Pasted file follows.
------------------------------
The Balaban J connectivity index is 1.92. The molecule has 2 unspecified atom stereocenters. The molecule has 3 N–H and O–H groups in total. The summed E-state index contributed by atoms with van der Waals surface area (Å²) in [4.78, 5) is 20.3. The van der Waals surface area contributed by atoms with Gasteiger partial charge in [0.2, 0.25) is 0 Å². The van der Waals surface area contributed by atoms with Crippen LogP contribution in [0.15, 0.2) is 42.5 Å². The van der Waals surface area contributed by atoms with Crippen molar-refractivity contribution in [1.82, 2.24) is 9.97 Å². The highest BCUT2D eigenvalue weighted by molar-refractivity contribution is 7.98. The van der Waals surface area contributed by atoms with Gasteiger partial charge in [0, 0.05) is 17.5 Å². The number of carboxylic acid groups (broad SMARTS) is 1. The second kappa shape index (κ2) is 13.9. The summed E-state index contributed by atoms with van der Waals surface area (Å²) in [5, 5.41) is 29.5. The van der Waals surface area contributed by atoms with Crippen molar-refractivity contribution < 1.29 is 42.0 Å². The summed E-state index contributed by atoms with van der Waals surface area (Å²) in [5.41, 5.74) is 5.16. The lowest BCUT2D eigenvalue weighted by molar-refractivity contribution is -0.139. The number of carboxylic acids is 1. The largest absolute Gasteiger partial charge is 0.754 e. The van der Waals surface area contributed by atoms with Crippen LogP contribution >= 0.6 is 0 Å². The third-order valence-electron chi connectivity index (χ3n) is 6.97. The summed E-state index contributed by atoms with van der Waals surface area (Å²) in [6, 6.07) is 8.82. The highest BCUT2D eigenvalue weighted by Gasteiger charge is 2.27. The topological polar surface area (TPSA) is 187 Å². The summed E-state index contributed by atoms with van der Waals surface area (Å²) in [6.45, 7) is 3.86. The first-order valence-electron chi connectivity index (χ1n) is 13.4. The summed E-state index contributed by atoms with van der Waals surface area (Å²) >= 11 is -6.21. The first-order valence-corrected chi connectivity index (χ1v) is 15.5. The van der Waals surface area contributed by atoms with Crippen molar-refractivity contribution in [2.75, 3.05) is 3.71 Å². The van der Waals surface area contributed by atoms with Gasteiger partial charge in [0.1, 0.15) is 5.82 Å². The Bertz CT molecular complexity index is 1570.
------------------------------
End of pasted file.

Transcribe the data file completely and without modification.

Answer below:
The Balaban J connectivity index is 1.92. The molecule has 2 unspecified atom stereocenters. The molecule has 3 N–H and O–H groups in total. The summed E-state index contributed by atoms with van der Waals surface area (Å²) in [4.78, 5) is 20.3. The van der Waals surface area contributed by atoms with Gasteiger partial charge in [0.2, 0.25) is 0 Å². The van der Waals surface area contributed by atoms with Crippen LogP contribution in [0.15, 0.2) is 42.5 Å². The van der Waals surface area contributed by atoms with Crippen molar-refractivity contribution in [1.82, 2.24) is 9.97 Å². The highest BCUT2D eigenvalue weighted by molar-refractivity contribution is 7.98. The van der Waals surface area contributed by atoms with Gasteiger partial charge in [0, 0.05) is 17.5 Å². The number of carboxylic acid groups (broad SMARTS) is 1. The second kappa shape index (κ2) is 13.9. The summed E-state index contributed by atoms with van der Waals surface area (Å²) in [5, 5.41) is 29.5. The van der Waals surface area contributed by atoms with Crippen molar-refractivity contribution < 1.29 is 42.0 Å². The summed E-state index contributed by atoms with van der Waals surface area (Å²) in [5.41, 5.74) is 5.16. The lowest BCUT2D eigenvalue weighted by molar-refractivity contribution is -0.139. The number of carboxylic acids is 1. The largest absolute Gasteiger partial charge is 0.754 e. The van der Waals surface area contributed by atoms with Crippen LogP contribution >= 0.6 is 0 Å². The third-order valence-electron chi connectivity index (χ3n) is 6.97. The summed E-state index contributed by atoms with van der Waals surface area (Å²) in [6, 6.07) is 8.82. The highest BCUT2D eigenvalue weighted by Gasteiger charge is 2.27. The topological polar surface area (TPSA) is 187 Å². The summed E-state index contributed by atoms with van der Waals surface area (Å²) in [6.45, 7) is 3.86. The first-order valence-electron chi connectivity index (χ1n) is 13.4. The summed E-state index contributed by atoms with van der Waals surface area (Å²) >= 11 is -6.21. The first-order valence-corrected chi connectivity index (χ1v) is 15.5. The van der Waals surface area contributed by atoms with Crippen molar-refractivity contribution in [2.75, 3.05) is 3.71 Å². The van der Waals surface area contributed by atoms with Gasteiger partial charge in [0.1, 0.15) is 5.82 Å². The Bertz CT molecular complexity index is 1570.